HSTS becomes IETF proposed standard
HSTS, the HTTP Strict Transport Security protocol, has been approved as a proposed standard by the IETF. HSTS is designed to allow web sites to ensure that only secure connections are being made to them by informing browsers that they should use a secure connection. The mechanism works by the server responding with a Strict-Transport-Security header which signals to the browser that it should connect using HTTPS for a time, not only for this connection but, potentially for subdomains as well. Once a browser gets this header it is under orders to only use secure connections to the site.
Many sites have previously either used HTTP redirects to get users to their secure pages or insecurely taken user names and passwords before sending the user on their way to an HTTPS page. HSTS reduces the ability for an attacker listening in on those connections to gather cookies or other data which may be exchanged on a session which began insecurely; a flaw which Firesheep has exploited since 2010.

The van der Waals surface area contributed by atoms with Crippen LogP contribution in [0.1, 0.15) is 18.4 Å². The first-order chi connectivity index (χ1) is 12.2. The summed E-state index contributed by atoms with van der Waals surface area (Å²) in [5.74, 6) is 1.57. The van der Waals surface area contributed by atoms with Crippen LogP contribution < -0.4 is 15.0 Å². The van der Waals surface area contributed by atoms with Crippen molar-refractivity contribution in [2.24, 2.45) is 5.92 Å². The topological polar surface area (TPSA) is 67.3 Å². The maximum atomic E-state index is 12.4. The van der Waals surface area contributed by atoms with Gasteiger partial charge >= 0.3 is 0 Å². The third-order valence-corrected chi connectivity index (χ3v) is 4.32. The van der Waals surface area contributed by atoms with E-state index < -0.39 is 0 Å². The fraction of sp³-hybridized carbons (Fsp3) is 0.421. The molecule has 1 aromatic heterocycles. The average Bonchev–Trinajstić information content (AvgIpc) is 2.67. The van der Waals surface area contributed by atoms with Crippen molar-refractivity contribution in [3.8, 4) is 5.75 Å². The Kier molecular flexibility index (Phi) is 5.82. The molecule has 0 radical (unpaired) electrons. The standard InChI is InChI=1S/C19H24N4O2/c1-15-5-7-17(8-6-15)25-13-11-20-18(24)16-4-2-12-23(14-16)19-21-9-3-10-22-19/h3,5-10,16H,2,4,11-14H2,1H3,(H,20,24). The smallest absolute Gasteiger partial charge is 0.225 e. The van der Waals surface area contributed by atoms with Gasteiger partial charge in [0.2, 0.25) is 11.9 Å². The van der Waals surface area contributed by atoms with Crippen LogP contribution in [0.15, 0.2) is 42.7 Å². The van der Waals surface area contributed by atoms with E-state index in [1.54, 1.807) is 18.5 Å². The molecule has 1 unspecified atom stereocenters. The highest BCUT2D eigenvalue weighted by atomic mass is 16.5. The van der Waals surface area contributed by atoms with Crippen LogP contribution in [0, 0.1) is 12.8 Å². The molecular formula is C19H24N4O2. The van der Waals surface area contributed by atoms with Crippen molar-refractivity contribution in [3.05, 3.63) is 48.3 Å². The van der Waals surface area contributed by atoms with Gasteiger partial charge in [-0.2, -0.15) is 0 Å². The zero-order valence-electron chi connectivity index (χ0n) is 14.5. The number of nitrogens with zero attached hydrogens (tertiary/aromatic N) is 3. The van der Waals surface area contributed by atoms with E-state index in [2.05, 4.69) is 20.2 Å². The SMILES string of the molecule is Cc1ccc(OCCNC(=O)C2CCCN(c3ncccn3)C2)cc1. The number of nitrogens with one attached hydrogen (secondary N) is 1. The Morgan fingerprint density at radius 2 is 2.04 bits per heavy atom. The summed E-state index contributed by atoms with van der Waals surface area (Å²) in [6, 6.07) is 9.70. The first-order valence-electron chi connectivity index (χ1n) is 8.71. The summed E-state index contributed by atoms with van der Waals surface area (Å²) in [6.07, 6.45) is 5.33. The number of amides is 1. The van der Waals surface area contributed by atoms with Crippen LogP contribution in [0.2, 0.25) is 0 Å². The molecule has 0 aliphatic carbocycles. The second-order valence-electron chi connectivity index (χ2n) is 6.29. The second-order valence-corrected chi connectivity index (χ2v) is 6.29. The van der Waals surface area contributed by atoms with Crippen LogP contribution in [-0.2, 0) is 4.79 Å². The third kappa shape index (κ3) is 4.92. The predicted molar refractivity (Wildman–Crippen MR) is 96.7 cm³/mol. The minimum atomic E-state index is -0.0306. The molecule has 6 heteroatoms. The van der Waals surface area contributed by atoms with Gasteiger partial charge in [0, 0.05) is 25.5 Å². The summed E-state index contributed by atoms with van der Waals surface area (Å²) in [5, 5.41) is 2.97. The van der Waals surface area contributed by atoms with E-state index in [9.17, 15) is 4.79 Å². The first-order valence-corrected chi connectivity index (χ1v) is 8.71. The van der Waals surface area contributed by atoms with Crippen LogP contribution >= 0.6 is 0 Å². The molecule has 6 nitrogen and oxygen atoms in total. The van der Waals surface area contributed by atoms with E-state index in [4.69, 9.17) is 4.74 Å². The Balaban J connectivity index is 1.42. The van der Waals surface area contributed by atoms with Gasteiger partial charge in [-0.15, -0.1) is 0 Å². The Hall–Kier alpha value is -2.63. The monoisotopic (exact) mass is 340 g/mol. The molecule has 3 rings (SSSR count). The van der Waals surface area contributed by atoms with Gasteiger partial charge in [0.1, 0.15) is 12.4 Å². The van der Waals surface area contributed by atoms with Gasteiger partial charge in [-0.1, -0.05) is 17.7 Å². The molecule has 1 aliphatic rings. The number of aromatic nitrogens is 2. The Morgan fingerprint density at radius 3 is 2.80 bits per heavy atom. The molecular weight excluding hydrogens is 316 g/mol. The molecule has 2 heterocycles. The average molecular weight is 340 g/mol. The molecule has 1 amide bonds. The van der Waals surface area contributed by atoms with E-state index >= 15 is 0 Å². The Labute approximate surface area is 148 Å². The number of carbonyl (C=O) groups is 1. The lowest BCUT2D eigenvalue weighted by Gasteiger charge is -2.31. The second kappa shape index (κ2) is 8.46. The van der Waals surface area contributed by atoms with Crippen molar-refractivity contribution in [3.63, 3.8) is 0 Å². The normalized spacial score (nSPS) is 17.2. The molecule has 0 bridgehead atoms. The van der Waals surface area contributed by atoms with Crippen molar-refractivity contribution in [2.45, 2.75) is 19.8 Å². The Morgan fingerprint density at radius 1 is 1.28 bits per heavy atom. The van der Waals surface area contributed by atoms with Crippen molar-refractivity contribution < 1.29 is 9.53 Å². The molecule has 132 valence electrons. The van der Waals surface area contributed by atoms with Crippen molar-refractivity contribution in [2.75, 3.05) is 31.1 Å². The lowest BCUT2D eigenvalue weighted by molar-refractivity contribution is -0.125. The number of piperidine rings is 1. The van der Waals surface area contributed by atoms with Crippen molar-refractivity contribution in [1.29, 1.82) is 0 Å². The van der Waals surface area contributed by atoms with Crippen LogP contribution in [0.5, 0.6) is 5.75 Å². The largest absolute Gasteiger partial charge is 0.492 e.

HSTS has already been picked up by the industry, with PayPal, Blogspot and Etsy implementing the server side and Chrome, Firefox and Opera implementing the browser side. Microsoft's Internet Explorer and Apple's Safari have yet to incorporate HSTS.
The draft has been approved by the IESG, the Internet Engineering Steering Group, which is responsible for the technical management of the IETF. With widespread implementations and a higher degree of maturity, HSTS can expect to formally become an Internet Standard in the future.